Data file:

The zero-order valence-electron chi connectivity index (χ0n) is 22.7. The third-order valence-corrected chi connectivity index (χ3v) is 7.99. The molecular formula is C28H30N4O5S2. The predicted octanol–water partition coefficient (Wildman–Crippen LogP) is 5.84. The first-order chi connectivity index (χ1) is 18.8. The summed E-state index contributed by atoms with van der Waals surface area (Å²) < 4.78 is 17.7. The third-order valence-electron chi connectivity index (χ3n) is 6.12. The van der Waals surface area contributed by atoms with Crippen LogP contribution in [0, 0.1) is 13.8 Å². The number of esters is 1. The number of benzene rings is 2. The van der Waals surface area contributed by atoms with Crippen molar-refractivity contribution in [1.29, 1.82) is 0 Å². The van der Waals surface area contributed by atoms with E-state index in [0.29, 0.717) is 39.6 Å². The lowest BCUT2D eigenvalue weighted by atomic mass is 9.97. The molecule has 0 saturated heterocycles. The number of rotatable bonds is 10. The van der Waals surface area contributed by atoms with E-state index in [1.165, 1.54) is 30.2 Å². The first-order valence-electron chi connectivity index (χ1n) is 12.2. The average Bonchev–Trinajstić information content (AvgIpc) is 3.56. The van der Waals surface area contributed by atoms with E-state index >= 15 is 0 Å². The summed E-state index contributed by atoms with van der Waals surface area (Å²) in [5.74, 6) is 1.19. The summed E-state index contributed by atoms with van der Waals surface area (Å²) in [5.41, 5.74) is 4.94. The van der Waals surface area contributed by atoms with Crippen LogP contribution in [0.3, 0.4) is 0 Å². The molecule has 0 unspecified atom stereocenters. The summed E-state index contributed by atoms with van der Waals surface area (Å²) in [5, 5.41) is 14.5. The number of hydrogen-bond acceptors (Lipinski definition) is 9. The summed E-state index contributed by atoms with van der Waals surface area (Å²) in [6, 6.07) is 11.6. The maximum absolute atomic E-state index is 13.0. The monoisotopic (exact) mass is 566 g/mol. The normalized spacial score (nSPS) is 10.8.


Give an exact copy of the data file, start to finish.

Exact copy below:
The zero-order valence-electron chi connectivity index (χ0n) is 22.7. The third-order valence-corrected chi connectivity index (χ3v) is 7.99. The molecular formula is C28H30N4O5S2. The predicted octanol–water partition coefficient (Wildman–Crippen LogP) is 5.84. The first-order chi connectivity index (χ1) is 18.8. The summed E-state index contributed by atoms with van der Waals surface area (Å²) < 4.78 is 17.7. The third-order valence-electron chi connectivity index (χ3n) is 6.12. The van der Waals surface area contributed by atoms with Crippen LogP contribution in [0, 0.1) is 13.8 Å². The number of esters is 1. The number of benzene rings is 2. The van der Waals surface area contributed by atoms with Crippen molar-refractivity contribution in [1.29, 1.82) is 0 Å². The van der Waals surface area contributed by atoms with E-state index in [0.29, 0.717) is 39.6 Å². The lowest BCUT2D eigenvalue weighted by atomic mass is 9.97. The molecule has 0 saturated heterocycles. The number of rotatable bonds is 10. The van der Waals surface area contributed by atoms with E-state index in [1.165, 1.54) is 30.2 Å². The first-order valence-electron chi connectivity index (χ1n) is 12.2. The average Bonchev–Trinajstić information content (AvgIpc) is 3.56. The van der Waals surface area contributed by atoms with E-state index >= 15 is 0 Å². The summed E-state index contributed by atoms with van der Waals surface area (Å²) in [5.74, 6) is 1.19. The summed E-state index contributed by atoms with van der Waals surface area (Å²) in [5.41, 5.74) is 4.94. The van der Waals surface area contributed by atoms with Crippen LogP contribution in [0.3, 0.4) is 0 Å². The molecule has 0 unspecified atom stereocenters. The summed E-state index contributed by atoms with van der Waals surface area (Å²) in [5, 5.41) is 14.5. The number of hydrogen-bond acceptors (Lipinski definition) is 9. The summed E-state index contributed by atoms with van der Waals surface area (Å²) in [6, 6.07) is 11.6. The maximum absolute atomic E-state index is 13.0. The monoisotopic (exact) mass is 566 g/mol. The normalized spacial score (nSPS) is 10.8.